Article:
The European Central Bank (ECB) surprised investors and markets on Thursday by cutting interest rates to record lows and announcing a bond-buying program in response to growth-sapping disinflation.
The euro fell by over 1 percent against the dollar to under $1.30 after the rate announcement, before paring some losses.
A lower euro would be "appropriate", he said. "It would be good for the euro zone. It would be good for the global economy because we'll be part of the global rebalancing."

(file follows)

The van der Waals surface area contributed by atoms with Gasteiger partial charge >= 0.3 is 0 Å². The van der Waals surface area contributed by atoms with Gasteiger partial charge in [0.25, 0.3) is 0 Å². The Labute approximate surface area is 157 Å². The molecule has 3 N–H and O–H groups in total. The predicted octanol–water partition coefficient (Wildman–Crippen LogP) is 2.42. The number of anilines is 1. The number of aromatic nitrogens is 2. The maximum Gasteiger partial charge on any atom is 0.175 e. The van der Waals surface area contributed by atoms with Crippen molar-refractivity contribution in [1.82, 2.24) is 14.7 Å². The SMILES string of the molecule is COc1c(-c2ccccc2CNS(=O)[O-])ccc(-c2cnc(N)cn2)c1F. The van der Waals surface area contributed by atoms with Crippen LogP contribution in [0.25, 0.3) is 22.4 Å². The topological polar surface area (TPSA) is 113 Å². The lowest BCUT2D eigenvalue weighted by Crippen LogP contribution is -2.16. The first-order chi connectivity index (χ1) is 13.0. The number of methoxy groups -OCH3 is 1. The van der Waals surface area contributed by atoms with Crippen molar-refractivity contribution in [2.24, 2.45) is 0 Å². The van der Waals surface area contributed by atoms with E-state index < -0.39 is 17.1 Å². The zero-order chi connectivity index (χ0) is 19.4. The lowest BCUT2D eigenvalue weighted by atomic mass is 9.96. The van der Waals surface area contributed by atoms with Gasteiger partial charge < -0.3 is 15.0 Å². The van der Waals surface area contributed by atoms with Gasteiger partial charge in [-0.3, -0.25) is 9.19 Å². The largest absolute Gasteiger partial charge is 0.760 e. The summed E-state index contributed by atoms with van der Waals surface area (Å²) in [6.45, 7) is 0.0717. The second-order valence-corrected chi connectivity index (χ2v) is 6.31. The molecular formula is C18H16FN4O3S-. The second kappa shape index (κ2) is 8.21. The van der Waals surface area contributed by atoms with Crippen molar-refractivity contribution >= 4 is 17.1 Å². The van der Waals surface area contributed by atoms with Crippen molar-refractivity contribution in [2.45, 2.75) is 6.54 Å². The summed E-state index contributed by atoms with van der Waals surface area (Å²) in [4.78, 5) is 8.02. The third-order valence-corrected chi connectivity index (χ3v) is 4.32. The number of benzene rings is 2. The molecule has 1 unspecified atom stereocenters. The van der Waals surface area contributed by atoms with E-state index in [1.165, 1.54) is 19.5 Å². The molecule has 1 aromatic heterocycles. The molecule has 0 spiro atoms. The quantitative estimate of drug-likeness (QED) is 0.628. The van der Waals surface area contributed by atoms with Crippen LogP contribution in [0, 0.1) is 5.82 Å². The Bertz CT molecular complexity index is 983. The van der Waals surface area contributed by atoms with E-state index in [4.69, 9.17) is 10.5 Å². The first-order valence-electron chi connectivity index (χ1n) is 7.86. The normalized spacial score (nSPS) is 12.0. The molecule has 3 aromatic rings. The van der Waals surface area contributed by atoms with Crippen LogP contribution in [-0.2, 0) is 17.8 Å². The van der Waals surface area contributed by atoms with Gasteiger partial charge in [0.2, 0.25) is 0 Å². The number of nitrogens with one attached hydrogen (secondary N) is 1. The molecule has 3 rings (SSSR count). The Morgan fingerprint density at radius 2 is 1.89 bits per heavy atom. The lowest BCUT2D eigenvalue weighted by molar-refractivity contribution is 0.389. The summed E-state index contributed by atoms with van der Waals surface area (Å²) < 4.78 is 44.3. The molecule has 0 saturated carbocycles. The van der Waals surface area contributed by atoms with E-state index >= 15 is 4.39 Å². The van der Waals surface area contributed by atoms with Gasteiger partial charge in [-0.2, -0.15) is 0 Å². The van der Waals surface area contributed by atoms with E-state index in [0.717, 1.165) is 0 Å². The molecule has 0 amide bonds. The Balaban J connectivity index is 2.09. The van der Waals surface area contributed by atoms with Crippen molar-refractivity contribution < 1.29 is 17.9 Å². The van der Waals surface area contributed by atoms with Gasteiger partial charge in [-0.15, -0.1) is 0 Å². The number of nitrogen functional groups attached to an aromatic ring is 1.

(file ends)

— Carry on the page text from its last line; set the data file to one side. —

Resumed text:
Padoan said he strongly believe that -- given disappointing real growth and disappointing inflation -- there is a real risk that Europe as a region enters into stagnation territory.
"This is a risk. This is not a certainty but avoiding that risk is fully dependent on what we do on the policy side, and we enact a decisive growth policy which means structural reforms, investment, more internal market," he said.
'Don't tell us what to do'
Turning to Italy, which fell back into recession in the second quarter, Padoan said the country knew it needed to push through fiscal reforms.
"We don't need anybody to tell us what we need to do," he said.
Enacting those reforms would take some time, he said, and government was aiming to make permanent spending cuts to achieve permanent savings.
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